On 1/28/2012 3:23 PM, Ron Youvan wrote:
> Val LZ1VB wrote:
>> Thank you very much for the explanation. I completely agree.
>> The question is how a tube, showing maximum reverse screen current leading
>> to an excessive screen dissipation could be used in an amateur amplifier.
>> Yes, the screen is in a danger only when the amplifier is moderate driven,
>> but the PA is supposed to work at any drive level from 0 to max.
Typically all I've used ran well at reduced power levels even with
reversed screen current, but I've never seen a need for running an amp
at less than half to three quarters power. The idea just never made
sense to me.
> I'm not mike, but I think the reverse screen current is not strictly
> normal, in a perfectly built
> tube you should see none.
All the Tetrodes I've used have an area of reverse screen current with
low drive As long as it's within the tubes parameters/ratings and the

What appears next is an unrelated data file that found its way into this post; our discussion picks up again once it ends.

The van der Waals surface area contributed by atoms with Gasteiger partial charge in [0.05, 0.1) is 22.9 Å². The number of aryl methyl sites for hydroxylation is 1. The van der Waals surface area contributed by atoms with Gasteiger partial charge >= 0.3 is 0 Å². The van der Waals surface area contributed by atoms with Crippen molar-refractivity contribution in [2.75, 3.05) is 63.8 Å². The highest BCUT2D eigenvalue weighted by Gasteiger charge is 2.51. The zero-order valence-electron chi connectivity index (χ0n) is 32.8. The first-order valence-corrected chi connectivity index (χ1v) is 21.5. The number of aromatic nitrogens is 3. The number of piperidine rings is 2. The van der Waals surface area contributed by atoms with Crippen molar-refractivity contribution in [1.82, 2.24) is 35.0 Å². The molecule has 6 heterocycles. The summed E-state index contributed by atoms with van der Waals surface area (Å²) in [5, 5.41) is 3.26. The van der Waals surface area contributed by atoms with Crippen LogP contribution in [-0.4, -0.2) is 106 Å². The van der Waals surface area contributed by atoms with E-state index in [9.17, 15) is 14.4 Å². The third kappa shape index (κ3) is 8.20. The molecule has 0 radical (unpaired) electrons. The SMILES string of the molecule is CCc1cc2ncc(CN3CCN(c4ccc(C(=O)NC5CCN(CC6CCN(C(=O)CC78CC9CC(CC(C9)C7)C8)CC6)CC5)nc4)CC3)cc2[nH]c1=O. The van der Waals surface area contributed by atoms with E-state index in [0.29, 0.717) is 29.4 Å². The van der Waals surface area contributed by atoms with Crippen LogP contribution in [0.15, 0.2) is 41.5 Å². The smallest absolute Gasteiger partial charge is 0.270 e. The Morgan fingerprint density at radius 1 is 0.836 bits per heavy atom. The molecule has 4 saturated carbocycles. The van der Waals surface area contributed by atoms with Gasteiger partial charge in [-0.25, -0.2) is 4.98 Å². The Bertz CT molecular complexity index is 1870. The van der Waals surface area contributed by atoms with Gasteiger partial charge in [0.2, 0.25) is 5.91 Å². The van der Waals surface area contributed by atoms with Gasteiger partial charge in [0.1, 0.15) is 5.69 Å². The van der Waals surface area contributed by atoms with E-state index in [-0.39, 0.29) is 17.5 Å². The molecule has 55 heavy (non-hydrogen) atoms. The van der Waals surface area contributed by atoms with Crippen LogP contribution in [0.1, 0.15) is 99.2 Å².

IM doesn't go to pot I don't worry about it.
The "big boys" tell me even the larger tubes will do the same.
BTW some one mentioned minimizing screen current. To tune a Tetrode you
start out tuning for max output just like you do with a triode. *THEN*
once the screen current has gone positive you tune for *Maximum* screen
current while increasing drive and remaining within the ratings of the
> These tube are built with the screen grid components hiding in the electron
> shadow of the control
> grid elements. When the alignment isn't perfect the electron beam strafes
> the side of the G2
> elements which produces emission via secondary emission.
> I suspect most new good tubes of this kind show negotiable emission. Those
> that do emit
> significantly may find their way onto the hands of HAMS more easily.
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